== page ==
Geek pr0n at [WayBackperformance – Why is this C++ code faster than my hand-written assembly for testing the Collatz conjecture? – Stack Overflow

Via: [WayBack] Very nice #Geekpr0n “Why is C++ faster than my hand-written assembly code?” The comments are of high quality i… – Jan Wildeboer – Google+


Posted in Assembly Language, C, C++, Development, Software Development, x64, x86 | Leave a Comment »

A refefernce to 6502 by “Remember that in a stack trace, the addresses are return addresses, not call addresses – The Old New Thing”

Posted by jpluimers on 2018/09/11

On x86/x64/ARM/…:

It’s where the function is going to return to, not where it came from.


Bonus chatter: This reminds me of a quirk of the 6502 processor: When it pushed the return address onto the stack, it actually pushed the return address minus one. This is an artifact of the way the 6502 is implemented, but it results in the nice feature that the stack trace gives you the line number of the call instruction.

Of course, this is all hypothetical, because 6502 debuggers didn’t have fancy features like stack traces or line numbers.

Source: [WayBackRemember that in a stack trace, the addresses are return addresses, not call addresses – The Old New Thing

Which resulted in these comments at [WayBack] CC +mos6502 – Jeroen Wiert Pluimers – Google+:

  • mos6502: And don’t forget the crucial difference in PC on 6502 between RTS and RTI!
  • Jeroen Wiert Pluimers: +mos6502 I totally forgot about that one. Thanks for reminding me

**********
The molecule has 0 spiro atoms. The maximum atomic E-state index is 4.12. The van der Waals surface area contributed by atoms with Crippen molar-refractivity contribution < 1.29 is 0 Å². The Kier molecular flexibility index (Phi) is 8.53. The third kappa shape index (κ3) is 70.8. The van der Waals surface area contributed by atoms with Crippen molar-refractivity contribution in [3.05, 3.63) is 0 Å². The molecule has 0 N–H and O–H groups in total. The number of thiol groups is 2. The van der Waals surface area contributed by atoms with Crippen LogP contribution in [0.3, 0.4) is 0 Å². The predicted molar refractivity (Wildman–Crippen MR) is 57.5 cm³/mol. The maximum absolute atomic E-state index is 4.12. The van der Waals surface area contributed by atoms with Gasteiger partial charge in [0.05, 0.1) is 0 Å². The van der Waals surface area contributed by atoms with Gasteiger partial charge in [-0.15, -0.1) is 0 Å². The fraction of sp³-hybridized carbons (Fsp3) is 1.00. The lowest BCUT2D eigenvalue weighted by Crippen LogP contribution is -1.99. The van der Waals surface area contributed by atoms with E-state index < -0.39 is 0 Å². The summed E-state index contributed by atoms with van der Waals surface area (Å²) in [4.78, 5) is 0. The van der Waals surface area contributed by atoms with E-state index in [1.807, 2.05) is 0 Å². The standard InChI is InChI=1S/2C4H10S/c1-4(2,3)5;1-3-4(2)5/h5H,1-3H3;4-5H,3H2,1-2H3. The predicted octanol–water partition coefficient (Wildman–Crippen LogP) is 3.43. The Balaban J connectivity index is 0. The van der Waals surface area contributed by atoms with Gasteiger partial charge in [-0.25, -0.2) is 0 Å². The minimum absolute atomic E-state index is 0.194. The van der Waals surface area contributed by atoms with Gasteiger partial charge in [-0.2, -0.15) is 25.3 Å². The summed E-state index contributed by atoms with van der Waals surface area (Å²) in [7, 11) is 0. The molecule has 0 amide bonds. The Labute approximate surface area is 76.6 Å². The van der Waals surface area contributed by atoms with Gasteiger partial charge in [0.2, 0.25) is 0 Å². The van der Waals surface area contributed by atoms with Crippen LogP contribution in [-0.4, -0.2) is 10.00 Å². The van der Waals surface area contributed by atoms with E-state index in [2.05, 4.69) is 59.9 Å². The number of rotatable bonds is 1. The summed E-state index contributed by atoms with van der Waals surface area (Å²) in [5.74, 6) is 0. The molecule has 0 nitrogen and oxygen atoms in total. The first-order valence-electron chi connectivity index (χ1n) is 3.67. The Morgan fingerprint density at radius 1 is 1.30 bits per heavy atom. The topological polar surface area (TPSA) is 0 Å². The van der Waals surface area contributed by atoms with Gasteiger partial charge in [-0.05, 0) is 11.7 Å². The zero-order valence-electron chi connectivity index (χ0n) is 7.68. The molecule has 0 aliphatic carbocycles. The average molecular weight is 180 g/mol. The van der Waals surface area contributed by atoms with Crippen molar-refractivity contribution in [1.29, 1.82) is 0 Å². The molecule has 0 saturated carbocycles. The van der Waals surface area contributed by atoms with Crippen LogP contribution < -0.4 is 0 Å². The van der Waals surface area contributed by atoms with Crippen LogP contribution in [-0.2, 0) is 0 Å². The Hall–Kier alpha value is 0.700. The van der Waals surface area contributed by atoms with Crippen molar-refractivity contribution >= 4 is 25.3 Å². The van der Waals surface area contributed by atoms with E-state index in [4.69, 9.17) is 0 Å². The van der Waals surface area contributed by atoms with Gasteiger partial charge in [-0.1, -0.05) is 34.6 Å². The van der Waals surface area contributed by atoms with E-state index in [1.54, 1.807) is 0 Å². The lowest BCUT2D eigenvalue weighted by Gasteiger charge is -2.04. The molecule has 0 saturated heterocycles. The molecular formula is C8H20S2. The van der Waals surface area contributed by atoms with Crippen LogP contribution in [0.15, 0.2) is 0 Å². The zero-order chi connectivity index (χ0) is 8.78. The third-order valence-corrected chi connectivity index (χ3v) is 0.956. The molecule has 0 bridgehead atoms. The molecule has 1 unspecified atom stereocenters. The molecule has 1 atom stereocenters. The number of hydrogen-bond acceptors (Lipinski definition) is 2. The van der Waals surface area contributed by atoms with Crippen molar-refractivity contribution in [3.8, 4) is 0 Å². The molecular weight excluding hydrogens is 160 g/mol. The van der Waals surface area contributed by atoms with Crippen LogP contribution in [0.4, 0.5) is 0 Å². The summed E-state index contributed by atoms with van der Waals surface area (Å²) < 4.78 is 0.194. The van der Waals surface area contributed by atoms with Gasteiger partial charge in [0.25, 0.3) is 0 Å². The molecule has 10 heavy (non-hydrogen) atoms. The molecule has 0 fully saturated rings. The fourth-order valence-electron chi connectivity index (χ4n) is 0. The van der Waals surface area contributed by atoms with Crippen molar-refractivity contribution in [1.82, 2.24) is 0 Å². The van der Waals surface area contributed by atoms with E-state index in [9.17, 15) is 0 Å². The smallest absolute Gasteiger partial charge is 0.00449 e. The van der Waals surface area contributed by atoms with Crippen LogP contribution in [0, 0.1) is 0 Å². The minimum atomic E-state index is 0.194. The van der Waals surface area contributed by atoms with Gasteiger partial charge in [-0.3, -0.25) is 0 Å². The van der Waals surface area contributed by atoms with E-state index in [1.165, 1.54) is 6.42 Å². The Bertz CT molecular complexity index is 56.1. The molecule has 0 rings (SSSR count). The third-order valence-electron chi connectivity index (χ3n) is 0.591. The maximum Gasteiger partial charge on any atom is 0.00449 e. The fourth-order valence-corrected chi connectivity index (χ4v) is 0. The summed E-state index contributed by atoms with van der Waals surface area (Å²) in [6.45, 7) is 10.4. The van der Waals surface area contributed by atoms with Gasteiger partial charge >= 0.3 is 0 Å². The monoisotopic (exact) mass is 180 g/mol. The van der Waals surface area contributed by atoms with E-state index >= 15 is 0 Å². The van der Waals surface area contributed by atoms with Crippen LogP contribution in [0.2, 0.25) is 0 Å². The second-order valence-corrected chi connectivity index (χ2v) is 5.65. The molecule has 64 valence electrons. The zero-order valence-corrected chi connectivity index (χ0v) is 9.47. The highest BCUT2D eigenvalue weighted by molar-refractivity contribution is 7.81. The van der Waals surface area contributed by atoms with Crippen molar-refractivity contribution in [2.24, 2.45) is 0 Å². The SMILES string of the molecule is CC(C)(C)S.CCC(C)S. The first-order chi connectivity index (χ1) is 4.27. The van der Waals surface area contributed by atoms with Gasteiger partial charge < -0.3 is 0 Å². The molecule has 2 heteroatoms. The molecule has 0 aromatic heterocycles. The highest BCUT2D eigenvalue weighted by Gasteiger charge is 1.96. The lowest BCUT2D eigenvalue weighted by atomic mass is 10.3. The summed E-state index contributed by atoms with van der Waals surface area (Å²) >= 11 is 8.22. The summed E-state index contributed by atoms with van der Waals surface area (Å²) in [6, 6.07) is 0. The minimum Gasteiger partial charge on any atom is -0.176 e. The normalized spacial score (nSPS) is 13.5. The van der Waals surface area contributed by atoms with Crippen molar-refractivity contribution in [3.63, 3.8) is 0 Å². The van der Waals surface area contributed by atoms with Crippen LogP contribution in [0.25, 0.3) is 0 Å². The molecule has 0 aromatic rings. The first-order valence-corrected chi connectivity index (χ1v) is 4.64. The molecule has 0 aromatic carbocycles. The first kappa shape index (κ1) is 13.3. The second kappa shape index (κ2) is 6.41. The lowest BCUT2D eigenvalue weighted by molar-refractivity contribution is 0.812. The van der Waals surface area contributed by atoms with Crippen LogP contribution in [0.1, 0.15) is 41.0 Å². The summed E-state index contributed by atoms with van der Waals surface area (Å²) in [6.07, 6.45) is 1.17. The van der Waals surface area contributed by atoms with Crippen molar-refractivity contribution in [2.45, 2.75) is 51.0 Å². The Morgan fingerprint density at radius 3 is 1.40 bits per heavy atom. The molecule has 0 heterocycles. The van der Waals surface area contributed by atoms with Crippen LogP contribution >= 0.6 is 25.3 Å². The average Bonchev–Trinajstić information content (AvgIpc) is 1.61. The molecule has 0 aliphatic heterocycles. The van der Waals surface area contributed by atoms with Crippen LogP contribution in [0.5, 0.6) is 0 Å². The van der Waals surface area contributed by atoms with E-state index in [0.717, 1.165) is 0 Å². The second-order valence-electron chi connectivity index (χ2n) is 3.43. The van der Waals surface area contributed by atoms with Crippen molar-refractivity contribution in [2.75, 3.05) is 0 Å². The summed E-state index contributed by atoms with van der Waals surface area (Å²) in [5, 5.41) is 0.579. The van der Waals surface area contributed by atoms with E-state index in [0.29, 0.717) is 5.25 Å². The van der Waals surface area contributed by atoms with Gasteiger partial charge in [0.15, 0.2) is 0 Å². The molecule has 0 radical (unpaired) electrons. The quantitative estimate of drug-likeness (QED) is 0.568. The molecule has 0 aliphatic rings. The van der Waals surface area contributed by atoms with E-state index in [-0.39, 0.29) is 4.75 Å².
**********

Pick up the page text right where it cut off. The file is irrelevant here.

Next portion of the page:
<<Note that unlike RTS, the return address on the stack is the actual address rather than the address-1.>>


[ Tutorials and Aids – RTI

RTI retrieves the Processor Status Word (flags) and the Program Counter from the stack in that order (interrupts push the PC first and then the PSW).

Note that unlike RTS, the return address on the stack is the actual address rather than the address-1.

[ Tutorials and Aids – RTS

RTS pulls the top two bytes off the stack (low byte first) and transfers program control to that address+1. It is used, as expected, to exit a subroutine invoked via JSR which pushed the address-1.

RTS is frequently used to implement a jump table where addresses-1 are pushed onto the stack and accessed via RTS eg. to access the second of four routines.


Posted in 6502, 6502 Assembly, Assembly Language, Development, History, Software Development, The Old New Thing, Windows Development, x64, x86 | Leave a Comment »

How to check if a binary is 32 or 64 bit on Windows? – Super User

Posted by jpluimers on 2018/08/17

It seems there are a few, but only loading the binary is the sure method to know what the process will be using: [WayBackHow to check if a binary is 32 or 64 bit on Windows? – Super User and [WayBack] How do I determine if a .NET application is 32 or 64 bit? – Stack Overflow.

Details in the answers of these questions, here are a few highlights:

  • The first few characters in the binary header reveal what it was originally designed for.
  • A .NET executable might still have an x64 header for bootstrapping.
  • The Windows SDK has a tool dumpbin.exe with the /headers option.
  • You can use sigcheck.exe from SysInternals.
  • The file utility (e.g. from cygwin, which comes with msysgit) will distinguish between 32- and 64-bit executables.
  • Use the command line 7z.exe on the PE file (Exe or DLL) in question which gives you a CPU line.
  • Virustotal File detail is a way to find out if a binary is 32 bit or 64 bit.
  • Even an executable marked as 32-bit can run as 64-bit if, for example, it’s a .NET executable that can run as 32- or 64-bit. For more information see, which has an answer that says that the CORFLAGS utility can be used to determine how a .NET application will run.


Search terms: win64, win32, x64, x86_64, x86

Posted in Assembly Language, Development, Power User, Windows, x64, x86 | Leave a Comment »